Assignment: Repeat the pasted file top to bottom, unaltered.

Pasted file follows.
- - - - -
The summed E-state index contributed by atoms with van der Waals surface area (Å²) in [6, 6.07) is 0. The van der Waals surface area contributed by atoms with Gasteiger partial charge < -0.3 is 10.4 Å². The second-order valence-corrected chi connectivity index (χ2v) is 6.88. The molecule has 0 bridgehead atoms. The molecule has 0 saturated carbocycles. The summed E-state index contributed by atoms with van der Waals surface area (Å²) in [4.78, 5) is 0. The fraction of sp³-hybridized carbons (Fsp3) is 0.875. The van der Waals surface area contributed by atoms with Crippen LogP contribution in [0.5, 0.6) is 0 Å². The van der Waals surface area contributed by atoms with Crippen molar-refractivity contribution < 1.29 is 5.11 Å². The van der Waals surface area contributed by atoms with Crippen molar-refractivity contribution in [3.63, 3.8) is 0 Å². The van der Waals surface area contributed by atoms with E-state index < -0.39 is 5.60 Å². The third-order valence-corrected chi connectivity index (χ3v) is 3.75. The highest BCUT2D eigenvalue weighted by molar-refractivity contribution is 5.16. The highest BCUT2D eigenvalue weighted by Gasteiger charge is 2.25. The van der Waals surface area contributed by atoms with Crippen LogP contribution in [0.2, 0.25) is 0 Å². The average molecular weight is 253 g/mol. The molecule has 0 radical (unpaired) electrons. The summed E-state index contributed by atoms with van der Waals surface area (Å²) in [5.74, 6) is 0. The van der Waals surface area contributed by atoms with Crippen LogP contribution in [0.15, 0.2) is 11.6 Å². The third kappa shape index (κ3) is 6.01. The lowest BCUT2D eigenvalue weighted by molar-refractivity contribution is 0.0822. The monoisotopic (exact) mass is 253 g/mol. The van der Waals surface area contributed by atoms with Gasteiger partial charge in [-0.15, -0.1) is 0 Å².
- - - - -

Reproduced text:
The summed E-state index contributed by atoms with van der Waals surface area (Å²) in [6, 6.07) is 0. The van der Waals surface area contributed by atoms with Gasteiger partial charge < -0.3 is 10.4 Å². The second-order valence-corrected chi connectivity index (χ2v) is 6.88. The molecule has 0 bridgehead atoms. The molecule has 0 saturated carbocycles. The summed E-state index contributed by atoms with van der Waals surface area (Å²) in [4.78, 5) is 0. The fraction of sp³-hybridized carbons (Fsp3) is 0.875. The van der Waals surface area contributed by atoms with Crippen LogP contribution in [0.5, 0.6) is 0 Å². The van der Waals surface area contributed by atoms with Crippen molar-refractivity contribution < 1.29 is 5.11 Å². The van der Waals surface area contributed by atoms with Crippen molar-refractivity contribution in [3.63, 3.8) is 0 Å². The van der Waals surface area contributed by atoms with E-state index < -0.39 is 5.60 Å². The third-order valence-corrected chi connectivity index (χ3v) is 3.75. The highest BCUT2D eigenvalue weighted by molar-refractivity contribution is 5.16. The highest BCUT2D eigenvalue weighted by Gasteiger charge is 2.25. The van der Waals surface area contributed by atoms with Crippen LogP contribution in [0.2, 0.25) is 0 Å². The average molecular weight is 253 g/mol. The molecule has 0 radical (unpaired) electrons. The summed E-state index contributed by atoms with van der Waals surface area (Å²) in [5.74, 6) is 0. The van der Waals surface area contributed by atoms with Crippen LogP contribution in [0.15, 0.2) is 11.6 Å². The third kappa shape index (κ3) is 6.01. The lowest BCUT2D eigenvalue weighted by molar-refractivity contribution is 0.0822. The monoisotopic (exact) mass is 253 g/mol. The van der Waals surface area contributed by atoms with Gasteiger partial charge in [-0.15, -0.1) is 0 Å².